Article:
Q:  What is a fiduciary and what do fiduciaries do?

A: A fiduciary is an individual or an entity who serves, by agreement or by court appointment, in place of or on behalf of another. Some common examples of fiduciaries include:

  • Executor or Personal Representative — handles the administration of a decedent’s estate
  • Trustee —  takes title to and administers assets for the benefit of the trust beneficiaries.  A trust can be created by a living person who enters into a written agreement with the trustee that lists the assets transferred into the trust and spells out the provisions of the trust (an “inter vivos” trust) or by a deceased person who spells out the terms of the trust in his or her will (a “testamentary trust”).
  • Guardian – usually an individual, sometimes by profession, who is appointed by a court to assume responsibility for the personal needs, like living arrangements and medical care, for an incapacitated person, called “the ward.”  A guardian can also be appointed to assume the care and custody of a minor child in the event the child has no living parent.
  • Conservator – an individual or an institution appointed by a court to assume responsibility for the management and proper application of the financial assets of a person in need of protection due to some limitation.
  • Agent – one or more individuals appointed by another (known as “the principal”) in a power of attorney to serve in place of the principal.  An agent has all of the powers the principal has  unless limited by the power of attorney.  If provided for in the power of attorney, the agency survives the disability of the principal.  A power of attorney terminates on the death of the principal.

For information, please see J. Robert Smith’s post “Are You A Fiduciary?

Q: What are the duties and responsibilities of a fiduciary?

A:  A fiduciary generally is required to act with the highest standard of care in handling the personal or financial affairs of another person.  The fiduciary may be appointed by the person himself/herself (such as when a principal appoints an agent under a power of attorney), or by a third party (such as when a person creates a trust for persons A and B and appoints Fiduciary C (a person or an institution) to carry out the terms of a written agreement called a “Trust.”

Fiduciaries are required to follow the directions in the governing instrument, such as a will or a trust, but are also governed by the common law as set out in cases decided by the appellate courts and by the state laws enacted by the legislature.  For example, in Colorado, the duties and responsibilities of the personal representative of a decedent’s estate, to the extent not described in the will, are set out in detail in the Colorado Probate Code, while trustees generally look to the common law of Colorado and other states to guide their actions because there are only a few, general laws applicable to the actions of trustees.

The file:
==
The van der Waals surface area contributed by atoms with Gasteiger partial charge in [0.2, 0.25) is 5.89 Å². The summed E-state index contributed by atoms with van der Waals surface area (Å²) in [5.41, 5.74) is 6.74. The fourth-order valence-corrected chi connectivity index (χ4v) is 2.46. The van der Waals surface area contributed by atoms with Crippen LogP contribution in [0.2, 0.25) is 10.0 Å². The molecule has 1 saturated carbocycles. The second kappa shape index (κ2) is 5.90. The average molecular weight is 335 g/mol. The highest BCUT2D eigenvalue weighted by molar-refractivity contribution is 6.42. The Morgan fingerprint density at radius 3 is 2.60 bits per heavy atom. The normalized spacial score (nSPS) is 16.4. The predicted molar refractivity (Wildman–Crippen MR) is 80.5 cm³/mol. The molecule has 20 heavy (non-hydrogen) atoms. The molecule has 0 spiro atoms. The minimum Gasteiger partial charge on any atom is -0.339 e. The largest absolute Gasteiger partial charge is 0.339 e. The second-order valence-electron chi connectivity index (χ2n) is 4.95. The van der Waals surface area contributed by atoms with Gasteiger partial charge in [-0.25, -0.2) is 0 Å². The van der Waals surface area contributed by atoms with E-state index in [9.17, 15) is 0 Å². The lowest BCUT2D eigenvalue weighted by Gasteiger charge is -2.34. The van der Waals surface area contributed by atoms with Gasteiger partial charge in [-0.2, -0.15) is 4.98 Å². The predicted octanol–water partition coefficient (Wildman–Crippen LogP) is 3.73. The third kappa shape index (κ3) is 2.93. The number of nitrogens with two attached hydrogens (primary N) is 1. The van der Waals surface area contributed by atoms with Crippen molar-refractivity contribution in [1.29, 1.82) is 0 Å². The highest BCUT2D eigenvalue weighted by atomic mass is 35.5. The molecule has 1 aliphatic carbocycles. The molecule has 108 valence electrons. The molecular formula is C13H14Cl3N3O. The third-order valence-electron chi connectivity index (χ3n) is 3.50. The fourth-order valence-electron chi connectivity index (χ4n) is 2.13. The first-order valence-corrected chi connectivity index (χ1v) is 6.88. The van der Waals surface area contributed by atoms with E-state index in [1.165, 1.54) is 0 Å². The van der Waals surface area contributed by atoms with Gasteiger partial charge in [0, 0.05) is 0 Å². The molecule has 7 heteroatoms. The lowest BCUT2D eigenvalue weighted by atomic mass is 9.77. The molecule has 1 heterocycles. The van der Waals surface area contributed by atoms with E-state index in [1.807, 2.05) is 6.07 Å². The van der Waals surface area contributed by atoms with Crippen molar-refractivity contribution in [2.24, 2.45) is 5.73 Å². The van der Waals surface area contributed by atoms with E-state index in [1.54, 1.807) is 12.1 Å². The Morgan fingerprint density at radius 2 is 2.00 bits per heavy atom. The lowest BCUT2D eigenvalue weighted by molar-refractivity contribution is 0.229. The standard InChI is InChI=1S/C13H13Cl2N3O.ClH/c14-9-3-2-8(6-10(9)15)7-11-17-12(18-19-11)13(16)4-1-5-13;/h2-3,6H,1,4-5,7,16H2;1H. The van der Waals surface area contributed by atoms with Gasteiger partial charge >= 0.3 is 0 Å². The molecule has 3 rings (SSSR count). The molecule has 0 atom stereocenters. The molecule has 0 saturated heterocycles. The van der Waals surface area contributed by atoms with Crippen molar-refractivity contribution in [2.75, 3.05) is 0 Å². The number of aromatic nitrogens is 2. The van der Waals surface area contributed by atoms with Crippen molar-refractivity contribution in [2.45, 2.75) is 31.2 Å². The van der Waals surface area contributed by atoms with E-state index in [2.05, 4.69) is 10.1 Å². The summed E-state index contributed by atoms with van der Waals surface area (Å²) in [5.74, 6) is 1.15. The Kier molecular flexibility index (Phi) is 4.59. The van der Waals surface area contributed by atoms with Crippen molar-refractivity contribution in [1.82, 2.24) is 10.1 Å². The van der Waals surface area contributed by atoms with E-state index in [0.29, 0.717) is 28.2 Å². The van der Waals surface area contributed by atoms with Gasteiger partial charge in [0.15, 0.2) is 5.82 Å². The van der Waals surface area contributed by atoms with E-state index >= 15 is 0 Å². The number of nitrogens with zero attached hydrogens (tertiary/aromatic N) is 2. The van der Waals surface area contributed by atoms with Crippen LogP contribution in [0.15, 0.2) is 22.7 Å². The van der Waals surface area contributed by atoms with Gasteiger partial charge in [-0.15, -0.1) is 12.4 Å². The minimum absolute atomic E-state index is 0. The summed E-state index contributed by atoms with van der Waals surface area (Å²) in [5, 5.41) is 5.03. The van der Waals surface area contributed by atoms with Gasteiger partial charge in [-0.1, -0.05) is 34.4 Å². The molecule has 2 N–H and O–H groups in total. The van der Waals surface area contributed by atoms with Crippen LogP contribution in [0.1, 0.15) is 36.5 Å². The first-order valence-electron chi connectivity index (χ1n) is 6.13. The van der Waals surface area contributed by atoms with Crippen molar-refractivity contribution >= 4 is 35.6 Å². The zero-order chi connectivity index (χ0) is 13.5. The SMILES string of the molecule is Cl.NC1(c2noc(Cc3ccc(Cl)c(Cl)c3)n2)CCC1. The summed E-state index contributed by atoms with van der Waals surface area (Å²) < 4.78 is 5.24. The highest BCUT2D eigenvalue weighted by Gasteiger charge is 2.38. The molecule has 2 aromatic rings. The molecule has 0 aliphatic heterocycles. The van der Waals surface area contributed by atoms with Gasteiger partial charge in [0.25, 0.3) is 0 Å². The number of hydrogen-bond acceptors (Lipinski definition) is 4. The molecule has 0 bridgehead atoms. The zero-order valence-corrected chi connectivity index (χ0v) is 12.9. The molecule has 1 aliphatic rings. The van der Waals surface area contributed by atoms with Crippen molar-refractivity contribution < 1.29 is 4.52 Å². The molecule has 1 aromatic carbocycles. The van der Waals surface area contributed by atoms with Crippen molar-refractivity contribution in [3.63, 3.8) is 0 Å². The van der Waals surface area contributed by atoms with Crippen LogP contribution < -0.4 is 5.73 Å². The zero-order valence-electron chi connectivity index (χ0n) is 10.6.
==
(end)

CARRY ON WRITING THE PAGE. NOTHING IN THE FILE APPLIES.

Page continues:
Among the most frequently acknowledged duties of a fiduciary are these:

Duty to act – a fiduciary must carry out the instructions s/he/it has been given, as promptly and efficiently as the circumstances require, taking care to act as prudently as possible.  The duty to act requires that the fiduciary take possession of any property that belongs to the estate (or trust) and to safeguard it during administration and before distribution to the beneficiaries.  A fiduciary may need to set a value on the account assets and purchase adequate insurance coverage.

Duties of loyalty and impartiality –  a fiduciary must act with the highest possible standard of fidelity to the beneficiaries for whom s/he or it is acting.  Self interests and other conflicts sometimes trip up a fiduciary who does not have experience and or adequate legal advice.  Unwise decisions resulting from such circumstances are a common cause of removal and surcharge actions.  A fiduciary must put aside favoritism and act on behalf of every beneficiary without regard to personal feelings of affection or animosity.

Duty to Invest Wisely – A fiduciary must act prudently in making investments for the account.  Generally this requires a fiduciary to invest safely and with regard to the interests and needs of the beneficiaries as well as to the purposes of the account and its duration.  A fiduciary is said to have a duty to diversify, which requires that a fiduciary not “put all of the eggs in one basket” so as to balance losses and gains to the extent possible.

Duty to Report – The beneficiaries of an account administered by a fiduciary are entitled to regular periodic reports from the fiduciary about the administration of the account and are entitled to request the opportunity to look at the underlying transactional documents under reasonable circumstances.  Beneficiaries have some responsibility to make reasonable inquiries to protect their own interests.